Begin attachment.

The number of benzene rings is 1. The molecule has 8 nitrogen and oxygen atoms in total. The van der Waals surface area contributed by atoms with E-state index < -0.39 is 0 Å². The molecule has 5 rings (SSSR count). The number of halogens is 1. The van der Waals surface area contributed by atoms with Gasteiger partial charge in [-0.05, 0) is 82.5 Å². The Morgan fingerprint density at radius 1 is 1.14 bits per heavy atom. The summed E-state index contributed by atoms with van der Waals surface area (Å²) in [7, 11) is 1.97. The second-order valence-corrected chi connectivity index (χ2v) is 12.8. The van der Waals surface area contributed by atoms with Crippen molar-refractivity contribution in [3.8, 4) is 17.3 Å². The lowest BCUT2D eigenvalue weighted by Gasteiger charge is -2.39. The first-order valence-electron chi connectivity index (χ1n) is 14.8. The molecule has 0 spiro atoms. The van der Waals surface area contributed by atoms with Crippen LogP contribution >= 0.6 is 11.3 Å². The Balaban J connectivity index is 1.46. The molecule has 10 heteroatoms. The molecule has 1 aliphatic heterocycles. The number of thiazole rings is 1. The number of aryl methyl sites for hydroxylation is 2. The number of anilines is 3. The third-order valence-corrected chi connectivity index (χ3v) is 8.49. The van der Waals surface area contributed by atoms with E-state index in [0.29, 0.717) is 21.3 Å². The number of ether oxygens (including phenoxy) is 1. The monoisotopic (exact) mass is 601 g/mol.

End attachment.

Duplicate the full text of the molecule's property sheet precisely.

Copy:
The number of benzene rings is 1. The molecule has 8 nitrogen and oxygen atoms in total. The van der Waals surface area contributed by atoms with E-state index < -0.39 is 0 Å². The molecule has 5 rings (SSSR count). The number of halogens is 1. The van der Waals surface area contributed by atoms with Gasteiger partial charge in [-0.05, 0) is 82.5 Å². The Morgan fingerprint density at radius 1 is 1.14 bits per heavy atom. The summed E-state index contributed by atoms with van der Waals surface area (Å²) in [7, 11) is 1.97. The second-order valence-corrected chi connectivity index (χ2v) is 12.8. The van der Waals surface area contributed by atoms with Crippen molar-refractivity contribution in [3.8, 4) is 17.3 Å². The lowest BCUT2D eigenvalue weighted by Gasteiger charge is -2.39. The first-order valence-electron chi connectivity index (χ1n) is 14.8. The molecule has 0 spiro atoms. The van der Waals surface area contributed by atoms with Crippen LogP contribution >= 0.6 is 11.3 Å². The Balaban J connectivity index is 1.46. The molecule has 10 heteroatoms. The molecule has 1 aliphatic heterocycles. The number of thiazole rings is 1. The number of aryl methyl sites for hydroxylation is 2. The number of anilines is 3. The third-order valence-corrected chi connectivity index (χ3v) is 8.49. The van der Waals surface area contributed by atoms with E-state index in [0.29, 0.717) is 21.3 Å². The number of ether oxygens (including phenoxy) is 1. The monoisotopic (exact) mass is 601 g/mol.